Conditional Statements

In a conditional statement you instruct PHP to take different actions depending on the outcome of a test. For example, you might want PHP to check whether a variable is greater than 10 and, if so, print a message. This is all done with the if statement, which looks like this:

if (your condition) {

// action to take if condition is true } else {

// optional action to take otherwise

The your condition part can be filled with any number of conditions you want PHP to evaluate, and this is where the comparison operators come into their own. For example:

echo "10 or lower";

PHP looks at the condition and compares $i to 10. If it is greater than 10, it replaces the whole operation with 1; otherwise, it replaces it with 0. So, if $i is 20, the result looks like this:

echo "10 or lower";

In conditional statements, any number other than 0 is considered to be equivalent to the Boolean value true, so if (1) always evaluates to true. There is a similar case for stringsif your string has any characters in, it evaluates to true, with empty strings evaluating to false. This is important because you can then use that 1 in another condition through && or || operators. For example, if you want to check whether $i is greater than 10 but less than 40, you could write this:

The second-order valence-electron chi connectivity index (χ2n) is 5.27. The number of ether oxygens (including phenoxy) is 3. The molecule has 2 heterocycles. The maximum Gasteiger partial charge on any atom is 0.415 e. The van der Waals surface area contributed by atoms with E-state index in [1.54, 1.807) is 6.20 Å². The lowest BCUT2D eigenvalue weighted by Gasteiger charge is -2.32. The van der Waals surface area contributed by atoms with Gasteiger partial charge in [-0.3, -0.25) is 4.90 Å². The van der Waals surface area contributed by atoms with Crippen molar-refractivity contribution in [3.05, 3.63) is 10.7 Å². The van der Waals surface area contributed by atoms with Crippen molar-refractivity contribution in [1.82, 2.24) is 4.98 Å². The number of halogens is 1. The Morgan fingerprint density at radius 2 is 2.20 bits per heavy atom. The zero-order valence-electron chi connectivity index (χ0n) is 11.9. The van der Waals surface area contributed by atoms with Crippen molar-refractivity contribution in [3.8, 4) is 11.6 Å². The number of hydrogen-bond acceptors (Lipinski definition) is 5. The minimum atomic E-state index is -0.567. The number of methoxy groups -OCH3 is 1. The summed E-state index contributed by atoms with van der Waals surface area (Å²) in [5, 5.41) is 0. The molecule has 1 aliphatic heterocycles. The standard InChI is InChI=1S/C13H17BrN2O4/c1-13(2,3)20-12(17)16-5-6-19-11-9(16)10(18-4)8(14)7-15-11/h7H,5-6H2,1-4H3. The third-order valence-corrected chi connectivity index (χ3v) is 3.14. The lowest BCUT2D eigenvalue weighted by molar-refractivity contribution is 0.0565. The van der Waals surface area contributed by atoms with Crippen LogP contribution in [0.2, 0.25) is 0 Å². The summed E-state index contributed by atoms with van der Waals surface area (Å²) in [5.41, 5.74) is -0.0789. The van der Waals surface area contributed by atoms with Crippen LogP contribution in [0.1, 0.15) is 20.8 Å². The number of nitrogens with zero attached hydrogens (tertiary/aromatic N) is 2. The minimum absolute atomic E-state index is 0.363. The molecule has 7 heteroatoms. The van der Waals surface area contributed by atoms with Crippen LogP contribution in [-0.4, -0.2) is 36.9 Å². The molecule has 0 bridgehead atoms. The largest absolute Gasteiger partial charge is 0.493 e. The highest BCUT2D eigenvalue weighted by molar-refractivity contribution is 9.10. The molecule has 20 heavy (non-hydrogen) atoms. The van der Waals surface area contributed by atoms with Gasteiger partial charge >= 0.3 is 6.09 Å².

echo "10 or lower";

If we presume that $i is set to 50, the first condition ($i, 10) is replaced with 1 and the second condition ($i < 40) is replaced with 0. Those two numbers are then used by the && operator, which requires both the left and right operands to be true. Whereas 1 is equivalent to TRue, 0 is not, so the && operand is replaced with 0 and the condition fails.

=, ==, ===, and similar operators are easily confused and often the source of programming errors. The first, a single equal sign, assigns the value of the right operand to the left operand. However, all too often you see code like this:

echo "The variable is equal to 10!"; } else {

echo "The variable is not equal to 10";

That is incorrect. Rather than checking whether $i is equal to 10, it assigns 10 to $i and returns true. What is needed is ==, which compares two values for equality. In PHP, this is extended so that there is also === (tHRee equal signs), which checks whether two values are identicalmore than just equal.

The difference is slight but important: If you have a variable with the string value "10" and compare it against the number value of 10, they are equal. Thus, PHP converts the type and checks the numbers. However, they are not identical. To be considered identical, the two variables must be equal (that is, have the same value) and be of the same data type (that is, both are strings, both are integers, and so on).


It is common practice to put function calls in conditional statements rather than direct comparisons. For example:

If the do_something() function returns true (or something equivalent to true, such as a nonzero number), the conditional statement evaluates to TRue.

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